Many modern dads are not comfortable with the disciplinarian role their fathers and grandfathers performed. So how do dads deal with bad behaviour?
The 10-year-old daughter of Ohio resident Matt Cox certainly learned a ‘life lesson’ (as he put it) when she was caught bullying a classmate. As a punishment, the little girl was made to walk 8km to school in the cold, with dad following behind in his car.
Embarrassing for her, certainly. And proportionate to the crime? Perhaps. Though Mr Cox may have gone way beyond proportionate justice by posting the video of this walk of shame on social media. Does any ten-year-old deserve public shaming?
Mr Cox said: “I know a lot of you parents are not going to agree with this and that’s alright. I am doing what I feel is right to teach my daughter a lesson and to stop her from bullying.”
The minefield of discipline
Whatever your views on this particular punishment, the episode reopened the somewhat vexed topic of how dads discipline children. Many of us are confused about how best to stop our children behaving in a way that we consider antisocial or uncooperative. It’s fair to say that this was not a problem our fathers’ or grandfathers’ generations ever seemed to struggle with.
In fact, the phrase “wait till your father gets home” was (if popular culture is to be believed) the most effective threat any harassed housewife had at her disposal back in the day. In the past dads were seen as the ultimate enforcers of family discipline, nightmarish figures whose return from work was dreaded by any child who had dared to put so much as a toe out of line.
Dads don’t discipline like they used to
If this were ever true, it certainly isn’t now. One study from the Australian Institute of Family Studies found that dads were more likely than mums to let kids get away with bad behaviour.
“Mothers were more likely to ensure their child complied with an instruction or request, or to follow through with a punishment after a warning had been given,” the authors wrote.
And it’s fair to say that discipline is an issue many dads have trouble coming to terms with. Father-of-two Andy says:
“I admit that I am terrible at disciplining the kids. I would never hit my children, and even shouting seems like bullying. I shouted at my daughter once when she was about five and she looked terrified of me. I felt awful, and I haven’t done it since.”
In a way, Andy’s guilt and confusion is a good thing. It’s far easier to harshly punish a child you don’t know very well. The modern dad’s dilemma around punishment is testament to how much closer we are to our children, and how much more involved we are in every aspect of their lives, than previous generations of fathers.
At the same time, children do require discipline from time to time. Letting bad behaviour pass unpunished is simply storing up problems for the future. So what should dads do?
I shouted at my daughter once when she was about five and she looked terrified of me
Spanking doesn’t work
For all the confusion surrounding discipline, on one point the available research seems clear. Hitting your children is likely to be counterproductive, and may even be harmful in the long run. Research has found that children who are spanked frequently have lower IQs, are more aggressive, and are more likely to abuse drugs and alcohol than those who are not.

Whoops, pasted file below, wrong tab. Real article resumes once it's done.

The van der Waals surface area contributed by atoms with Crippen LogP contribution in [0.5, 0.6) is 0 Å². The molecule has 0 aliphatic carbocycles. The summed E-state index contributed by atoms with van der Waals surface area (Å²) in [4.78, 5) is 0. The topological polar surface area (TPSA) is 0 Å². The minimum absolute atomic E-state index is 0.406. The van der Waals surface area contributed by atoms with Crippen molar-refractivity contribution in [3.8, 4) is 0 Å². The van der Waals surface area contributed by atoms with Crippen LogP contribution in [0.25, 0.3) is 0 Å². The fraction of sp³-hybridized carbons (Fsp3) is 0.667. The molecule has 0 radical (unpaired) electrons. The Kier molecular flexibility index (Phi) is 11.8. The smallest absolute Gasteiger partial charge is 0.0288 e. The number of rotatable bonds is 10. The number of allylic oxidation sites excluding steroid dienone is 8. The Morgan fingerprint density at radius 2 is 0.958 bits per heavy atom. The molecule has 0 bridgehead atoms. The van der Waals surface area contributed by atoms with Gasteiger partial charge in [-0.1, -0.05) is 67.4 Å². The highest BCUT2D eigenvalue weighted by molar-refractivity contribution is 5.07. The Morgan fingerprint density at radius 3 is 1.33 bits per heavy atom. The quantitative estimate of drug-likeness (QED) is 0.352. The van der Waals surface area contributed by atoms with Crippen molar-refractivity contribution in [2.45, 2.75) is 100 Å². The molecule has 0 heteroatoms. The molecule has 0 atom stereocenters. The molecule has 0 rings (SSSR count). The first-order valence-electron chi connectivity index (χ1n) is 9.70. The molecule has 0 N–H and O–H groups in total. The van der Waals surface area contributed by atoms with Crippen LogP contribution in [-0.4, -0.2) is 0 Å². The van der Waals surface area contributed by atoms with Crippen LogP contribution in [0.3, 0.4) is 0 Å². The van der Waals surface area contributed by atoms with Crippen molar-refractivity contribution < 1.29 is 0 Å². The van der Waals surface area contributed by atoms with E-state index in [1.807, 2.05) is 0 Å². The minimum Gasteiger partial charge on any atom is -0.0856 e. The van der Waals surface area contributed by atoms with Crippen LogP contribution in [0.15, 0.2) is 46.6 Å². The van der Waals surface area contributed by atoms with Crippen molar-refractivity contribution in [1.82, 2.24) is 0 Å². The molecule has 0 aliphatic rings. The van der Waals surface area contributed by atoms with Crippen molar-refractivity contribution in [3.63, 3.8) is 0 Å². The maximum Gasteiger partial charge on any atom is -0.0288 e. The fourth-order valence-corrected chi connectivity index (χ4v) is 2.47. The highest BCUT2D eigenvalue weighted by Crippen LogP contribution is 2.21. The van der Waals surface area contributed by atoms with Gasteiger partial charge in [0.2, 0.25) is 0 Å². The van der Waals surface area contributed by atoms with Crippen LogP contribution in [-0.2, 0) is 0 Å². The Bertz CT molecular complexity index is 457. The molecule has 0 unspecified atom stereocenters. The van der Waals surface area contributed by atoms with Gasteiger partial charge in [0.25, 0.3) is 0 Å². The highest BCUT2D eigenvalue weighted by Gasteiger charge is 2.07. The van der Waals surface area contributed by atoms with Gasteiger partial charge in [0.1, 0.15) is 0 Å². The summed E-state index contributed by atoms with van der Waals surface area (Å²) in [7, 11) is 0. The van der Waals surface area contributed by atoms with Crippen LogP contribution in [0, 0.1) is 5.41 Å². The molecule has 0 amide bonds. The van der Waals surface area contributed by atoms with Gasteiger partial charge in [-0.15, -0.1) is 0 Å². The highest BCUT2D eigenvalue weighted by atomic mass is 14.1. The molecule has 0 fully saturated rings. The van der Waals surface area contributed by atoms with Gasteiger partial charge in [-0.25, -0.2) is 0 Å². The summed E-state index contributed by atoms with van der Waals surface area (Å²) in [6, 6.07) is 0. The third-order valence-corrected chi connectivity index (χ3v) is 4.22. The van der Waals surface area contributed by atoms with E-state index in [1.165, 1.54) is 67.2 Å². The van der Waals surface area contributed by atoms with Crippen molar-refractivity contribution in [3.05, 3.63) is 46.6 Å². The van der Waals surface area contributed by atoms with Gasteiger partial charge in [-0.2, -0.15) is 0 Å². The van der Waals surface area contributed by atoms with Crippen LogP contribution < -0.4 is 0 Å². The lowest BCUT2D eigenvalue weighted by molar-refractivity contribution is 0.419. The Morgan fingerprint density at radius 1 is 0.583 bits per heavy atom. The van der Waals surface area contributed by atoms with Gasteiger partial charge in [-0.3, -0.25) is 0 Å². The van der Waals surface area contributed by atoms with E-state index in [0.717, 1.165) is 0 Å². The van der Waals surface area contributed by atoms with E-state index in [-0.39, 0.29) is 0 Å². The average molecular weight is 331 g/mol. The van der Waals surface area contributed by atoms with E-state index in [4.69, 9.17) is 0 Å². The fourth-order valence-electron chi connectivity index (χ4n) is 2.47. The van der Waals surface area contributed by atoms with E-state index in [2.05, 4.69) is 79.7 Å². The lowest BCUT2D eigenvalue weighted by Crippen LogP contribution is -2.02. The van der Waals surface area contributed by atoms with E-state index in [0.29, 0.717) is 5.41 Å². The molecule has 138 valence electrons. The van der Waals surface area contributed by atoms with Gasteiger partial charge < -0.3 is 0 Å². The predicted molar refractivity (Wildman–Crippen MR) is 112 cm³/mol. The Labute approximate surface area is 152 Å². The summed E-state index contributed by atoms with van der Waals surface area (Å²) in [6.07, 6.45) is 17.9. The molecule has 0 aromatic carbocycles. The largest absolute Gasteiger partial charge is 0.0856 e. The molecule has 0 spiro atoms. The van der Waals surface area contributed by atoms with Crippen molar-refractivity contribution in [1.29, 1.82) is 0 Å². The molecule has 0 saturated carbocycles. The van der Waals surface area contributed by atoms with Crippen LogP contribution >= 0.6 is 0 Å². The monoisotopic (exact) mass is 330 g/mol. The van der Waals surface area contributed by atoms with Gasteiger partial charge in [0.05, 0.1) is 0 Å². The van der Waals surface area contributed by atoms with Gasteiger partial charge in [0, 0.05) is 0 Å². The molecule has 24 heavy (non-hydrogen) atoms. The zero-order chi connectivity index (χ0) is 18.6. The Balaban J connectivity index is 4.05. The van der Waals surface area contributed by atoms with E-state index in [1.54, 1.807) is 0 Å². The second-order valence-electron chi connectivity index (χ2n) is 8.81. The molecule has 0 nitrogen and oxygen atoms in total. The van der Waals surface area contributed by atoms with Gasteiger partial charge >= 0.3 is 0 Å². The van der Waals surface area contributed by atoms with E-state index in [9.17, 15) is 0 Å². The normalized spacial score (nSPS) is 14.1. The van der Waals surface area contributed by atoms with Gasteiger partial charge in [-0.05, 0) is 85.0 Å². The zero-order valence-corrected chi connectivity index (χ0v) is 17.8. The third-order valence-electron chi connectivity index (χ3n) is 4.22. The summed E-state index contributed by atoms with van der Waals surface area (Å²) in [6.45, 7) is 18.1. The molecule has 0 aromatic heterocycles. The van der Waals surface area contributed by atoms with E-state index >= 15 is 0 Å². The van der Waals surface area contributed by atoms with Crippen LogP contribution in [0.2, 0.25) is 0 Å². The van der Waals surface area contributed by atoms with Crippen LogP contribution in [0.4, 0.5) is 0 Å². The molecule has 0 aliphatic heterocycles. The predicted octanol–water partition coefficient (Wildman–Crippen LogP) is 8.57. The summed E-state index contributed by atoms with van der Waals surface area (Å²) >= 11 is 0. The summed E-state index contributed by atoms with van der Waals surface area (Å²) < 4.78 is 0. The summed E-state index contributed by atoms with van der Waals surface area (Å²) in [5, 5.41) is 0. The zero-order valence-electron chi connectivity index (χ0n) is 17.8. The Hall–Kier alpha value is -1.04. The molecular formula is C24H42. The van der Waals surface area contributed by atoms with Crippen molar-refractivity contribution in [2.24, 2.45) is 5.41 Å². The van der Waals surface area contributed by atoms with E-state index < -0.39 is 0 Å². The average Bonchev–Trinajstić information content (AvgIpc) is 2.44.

“Moderate to heavy spanking [twice a week or more] predicts later mental and physical health and academic problems,” parenting researcher Alan Kazdin has said. “Spanking doesn’t change a child’s behavior, and even if it did, there are so many hazards to it that it’s still not an appropriate method of discipline.”
So what does work? Simon, a father of three, says his most potent weapon is the threat to remove screen time. “Seriously, that works with mine every time. Tell them if they don’t stop hitting each other or griping about tidying their filthy rooms, they will lose screen time for the day. But if they fail to cooperate you have to go through with it.”
Many experts agree that following through on a threatened punishment is essential. If you say they will lose screen time, they have to lose screen time, even if that makes your life harder in the short term.
And if you threaten them with no pudding, they can’t get pudding, however much they beg, cajole and scream
That might be the secret of effective punishment. Make it proportionate, and then stick to it, however hard it makes things for you. Here are more tips from experts:
- Set a good example. If you sulk, shut down when things become difficult or shout, your child will follow your lead.
- Be consistent. If you tell your child that if they do this, then this will happen, you have to go through with the then bit.
- Look to the source. What fuels your child’s poor behaviour? Try and understand more and tackle the problem at its source.
- Stay calm. Discipline should be as much about teaching your child about good behaviour as it is punishing them for bad behaviour. The latter might give short-term gain (he/she stops doing what they shouldn’t be doing) but long-term pain (they start doing it again an hour, day or week later).
- Explain. Talk to your child about what they did and why it is wrong. After all, they’re kids, they might not know. Taking away screen time (or whatever it might be) is meaningless and potentially counterproductive if your child doesn’t really understand why they’re being punished.
- Don’t wait. Consequences must come hot on the heels of poor behaviour if the link between the two is to be fully understood.
- Make consequences age appropriate. You know your child best, but threatening a teenager with an ice cream ban is unlikely to work. Don’t humiliate older kids with little kid punishments.